EU Commissioner Harrie Temmink told delegates at last week´s ICE conference there is zero chance of European Internet gambling regulation being introduced.
Temmink was speaking at a special “World Regulatory Briefing” at last week´s International Casino Conference in London when he announced that the European Commission had abandoned proposals to establish a European-wide framework for Internet gambling.
He said that the Commission accepted that blanket European Internet gambling regulation was largely opposed by member states, but it remained important that member states ensured a
non-discriminatory system of issuing permits.
Temmink – who is Chairman of EU’s Expert Group on Gambling Services – commented that, if pan-European Internet gambling regulation was ever put on the agenda,
we would have 26 out of 28 member states that would be fiercely opposed to the proposal.
An Apparent U-Turn from 2011
Temmink´s comments appear to be a U-turn from proposals put forward by former Internal Market and Services Commissioner Michel Barnier in 2011. Barnier proposed an EU-wide regulatory framework to protect consumers, prevent fraud, and maintain the integrity of online sports betting.
Barnier’s opinion at the time was that
the prevailing regulatory, societal and issues in the EU [could not be] tackled adequately by member states individually. Although Barnier stopped short of proposing an EU-controlled regulatory body, his proposals would have created a single regulatory landscape.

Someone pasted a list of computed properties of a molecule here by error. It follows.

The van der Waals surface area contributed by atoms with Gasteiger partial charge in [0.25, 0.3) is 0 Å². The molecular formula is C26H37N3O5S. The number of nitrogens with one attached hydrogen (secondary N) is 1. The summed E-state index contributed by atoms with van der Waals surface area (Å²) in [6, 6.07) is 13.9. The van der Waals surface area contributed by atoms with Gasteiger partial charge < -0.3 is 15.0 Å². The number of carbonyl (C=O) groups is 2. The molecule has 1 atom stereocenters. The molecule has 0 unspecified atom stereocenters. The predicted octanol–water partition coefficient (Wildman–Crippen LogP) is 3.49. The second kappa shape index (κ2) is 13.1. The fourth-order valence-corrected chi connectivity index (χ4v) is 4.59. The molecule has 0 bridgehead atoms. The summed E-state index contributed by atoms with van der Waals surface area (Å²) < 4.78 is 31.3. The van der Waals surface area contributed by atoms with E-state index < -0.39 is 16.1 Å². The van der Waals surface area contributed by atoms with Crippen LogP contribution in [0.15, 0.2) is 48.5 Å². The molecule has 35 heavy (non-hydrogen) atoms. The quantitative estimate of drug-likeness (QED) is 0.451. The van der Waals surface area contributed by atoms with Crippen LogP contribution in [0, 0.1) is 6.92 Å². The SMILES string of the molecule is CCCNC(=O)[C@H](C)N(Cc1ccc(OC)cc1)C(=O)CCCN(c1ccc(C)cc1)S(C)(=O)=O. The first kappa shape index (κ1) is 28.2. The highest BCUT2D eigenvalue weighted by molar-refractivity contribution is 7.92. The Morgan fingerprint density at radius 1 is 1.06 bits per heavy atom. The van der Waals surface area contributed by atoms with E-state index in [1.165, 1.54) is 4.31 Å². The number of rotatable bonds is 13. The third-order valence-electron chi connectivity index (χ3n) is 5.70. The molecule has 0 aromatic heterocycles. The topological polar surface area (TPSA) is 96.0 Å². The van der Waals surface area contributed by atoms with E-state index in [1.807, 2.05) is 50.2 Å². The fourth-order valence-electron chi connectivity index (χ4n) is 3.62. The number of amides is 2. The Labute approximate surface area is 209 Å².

His proposals were hijacked when France, Spain and Italy created their own ring-fenced markets soon after. However Barnier left his role in 2014 and, despite the actions of the three countries being in conflict with the EU´s free trade ideals, Barnier´s successor – Gunther Oettinger – resigned himself to allowing individual member states decide on their own Internet gambling regulation.
A Difficult Time for Online Poker in Europe
Temmink´s comments come at a difficult time for European online poker. In the past few months Portuguese players have been asked to boycott the country´s ring-fenced market and the French government has rejected proposals to share liquidity with other regulated jurisdictions.
A legal challenge to the UK´s Point of Consumption Tax by the Gibraltar Betting and Gambling Association is still being reviewed by the European Commission, and the situation in Germany remains as “chaotic and complex” as ever.
Accusations of Italian poker sites being run by the Mafia and alleged corruption in Bulgaria do not help matters, plus nobody quite knows for sure what is going in countries such as Latvia, Hungary and Macedonia – all EU member states that Party Poker will be returning to, having withdrawn from them in 2013.
No wonder the EU does not want to get involved!